It’s not surprising, then, that knowledgeable cybersecurity professionals are in high demand and that these positions pay an average of $6,500 more than other IT professions.

If you can’t afford in-house resources, outsourcing can give you access to the cybersecurity skills you require for functions such as ongoing risk assessment and mitigation, network monitoring and access management, and repair of compromised systems. You’ll be in good company — nearly 60 percent of organizations say they’ve outsourced cybersecurity work.

So what will it be for your organization: spend the money for full-time security talent, outsource or be hacked?

Don't Wait. Communicate.

Family looking at digital tabletSeptember is National Preparedness Month, and the timing couldn’t be better. The Predictive Services National Interagency Fire Center predicted a fire season of above-normal risk [PDF], and Hurricane Hermine made landfall on the Southeast coast on Friday.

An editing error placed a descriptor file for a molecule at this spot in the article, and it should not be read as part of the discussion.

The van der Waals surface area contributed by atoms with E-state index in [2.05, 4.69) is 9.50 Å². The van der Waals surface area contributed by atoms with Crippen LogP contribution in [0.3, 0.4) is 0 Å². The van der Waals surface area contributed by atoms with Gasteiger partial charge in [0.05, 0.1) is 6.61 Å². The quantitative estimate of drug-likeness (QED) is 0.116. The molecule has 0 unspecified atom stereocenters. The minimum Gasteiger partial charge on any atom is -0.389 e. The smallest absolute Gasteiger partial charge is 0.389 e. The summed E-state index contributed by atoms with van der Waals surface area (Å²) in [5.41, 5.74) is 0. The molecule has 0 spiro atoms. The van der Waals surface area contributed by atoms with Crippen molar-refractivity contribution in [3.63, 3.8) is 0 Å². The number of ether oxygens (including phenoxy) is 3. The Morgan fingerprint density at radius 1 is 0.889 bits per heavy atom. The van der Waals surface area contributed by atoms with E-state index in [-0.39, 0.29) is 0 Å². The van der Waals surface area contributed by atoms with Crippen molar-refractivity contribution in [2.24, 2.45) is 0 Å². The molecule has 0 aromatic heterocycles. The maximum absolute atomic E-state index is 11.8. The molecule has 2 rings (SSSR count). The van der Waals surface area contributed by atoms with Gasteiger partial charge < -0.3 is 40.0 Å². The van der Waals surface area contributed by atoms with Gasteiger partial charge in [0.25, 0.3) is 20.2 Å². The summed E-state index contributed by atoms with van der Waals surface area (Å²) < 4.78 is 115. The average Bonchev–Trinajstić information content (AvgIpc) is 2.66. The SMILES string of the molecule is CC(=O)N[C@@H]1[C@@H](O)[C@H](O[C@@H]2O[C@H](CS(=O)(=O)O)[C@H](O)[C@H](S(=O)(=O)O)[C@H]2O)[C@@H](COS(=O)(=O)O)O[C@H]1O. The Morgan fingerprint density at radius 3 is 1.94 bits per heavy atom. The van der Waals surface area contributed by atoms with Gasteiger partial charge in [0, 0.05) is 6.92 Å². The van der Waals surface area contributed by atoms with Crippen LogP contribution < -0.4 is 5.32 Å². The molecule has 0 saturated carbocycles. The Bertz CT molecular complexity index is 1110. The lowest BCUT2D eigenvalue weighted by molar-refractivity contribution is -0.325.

When disasters like these strike, every second counts. That’s why the Red Cross has chosen “Don’t Wait. Communicate.” as the theme of this year’s National Preparedness Month. After all, you might have a perfectly plotted preparedness plan for responding to disasters, but that plan is useless if the right people don’t know the details of those plans. It’s also important for people to be able to communicate with each other in the midst of a disaster.

For tips on creating a family game plan, visit redcross.org, and then check out this blog post for tips on how to include communications in your business continuity and disaster recovery plan.